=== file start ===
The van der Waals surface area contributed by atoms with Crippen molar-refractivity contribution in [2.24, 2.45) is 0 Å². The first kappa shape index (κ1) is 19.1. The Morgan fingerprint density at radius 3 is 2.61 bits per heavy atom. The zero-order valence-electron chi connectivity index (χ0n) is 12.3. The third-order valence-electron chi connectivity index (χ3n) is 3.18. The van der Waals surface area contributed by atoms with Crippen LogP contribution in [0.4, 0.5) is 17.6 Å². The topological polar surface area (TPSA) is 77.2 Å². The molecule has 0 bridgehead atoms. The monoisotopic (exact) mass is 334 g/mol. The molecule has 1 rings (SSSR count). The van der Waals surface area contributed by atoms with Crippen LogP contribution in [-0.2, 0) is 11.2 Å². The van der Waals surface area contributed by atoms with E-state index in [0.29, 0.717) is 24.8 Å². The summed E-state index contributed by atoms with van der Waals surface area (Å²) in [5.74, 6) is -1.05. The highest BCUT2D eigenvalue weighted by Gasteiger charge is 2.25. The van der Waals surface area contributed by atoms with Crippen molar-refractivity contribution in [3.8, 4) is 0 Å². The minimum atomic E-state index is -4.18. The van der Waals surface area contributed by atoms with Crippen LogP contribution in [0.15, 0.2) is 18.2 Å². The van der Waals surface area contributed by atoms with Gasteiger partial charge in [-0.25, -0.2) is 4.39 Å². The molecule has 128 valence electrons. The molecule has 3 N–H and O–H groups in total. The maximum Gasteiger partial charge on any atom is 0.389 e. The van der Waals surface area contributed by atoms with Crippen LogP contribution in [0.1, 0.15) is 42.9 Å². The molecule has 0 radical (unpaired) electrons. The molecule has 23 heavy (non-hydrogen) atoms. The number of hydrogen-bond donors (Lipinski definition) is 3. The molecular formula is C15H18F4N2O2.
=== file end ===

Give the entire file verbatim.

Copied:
The van der Waals surface area contributed by atoms with Crippen molar-refractivity contribution in [2.24, 2.45) is 0 Å². The first kappa shape index (κ1) is 19.1. The Morgan fingerprint density at radius 3 is 2.61 bits per heavy atom. The zero-order valence-electron chi connectivity index (χ0n) is 12.3. The third-order valence-electron chi connectivity index (χ3n) is 3.18. The van der Waals surface area contributed by atoms with Crippen LogP contribution in [0.4, 0.5) is 17.6 Å². The topological polar surface area (TPSA) is 77.2 Å². The molecule has 0 bridgehead atoms. The monoisotopic (exact) mass is 334 g/mol. The molecule has 1 rings (SSSR count). The van der Waals surface area contributed by atoms with Crippen LogP contribution in [-0.2, 0) is 11.2 Å². The van der Waals surface area contributed by atoms with E-state index in [0.29, 0.717) is 24.8 Å². The summed E-state index contributed by atoms with van der Waals surface area (Å²) in [5.74, 6) is -1.05. The highest BCUT2D eigenvalue weighted by Gasteiger charge is 2.25. The van der Waals surface area contributed by atoms with Crippen molar-refractivity contribution in [3.8, 4) is 0 Å². The minimum atomic E-state index is -4.18. The van der Waals surface area contributed by atoms with Crippen LogP contribution in [0.15, 0.2) is 18.2 Å². The van der Waals surface area contributed by atoms with Gasteiger partial charge in [-0.25, -0.2) is 4.39 Å². The molecule has 128 valence electrons. The molecule has 3 N–H and O–H groups in total. The maximum Gasteiger partial charge on any atom is 0.389 e. The van der Waals surface area contributed by atoms with Crippen LogP contribution in [0.1, 0.15) is 42.9 Å². The molecule has 0 radical (unpaired) electrons. The molecule has 23 heavy (non-hydrogen) atoms. The number of hydrogen-bond donors (Lipinski definition) is 3. The molecular formula is C15H18F4N2O2.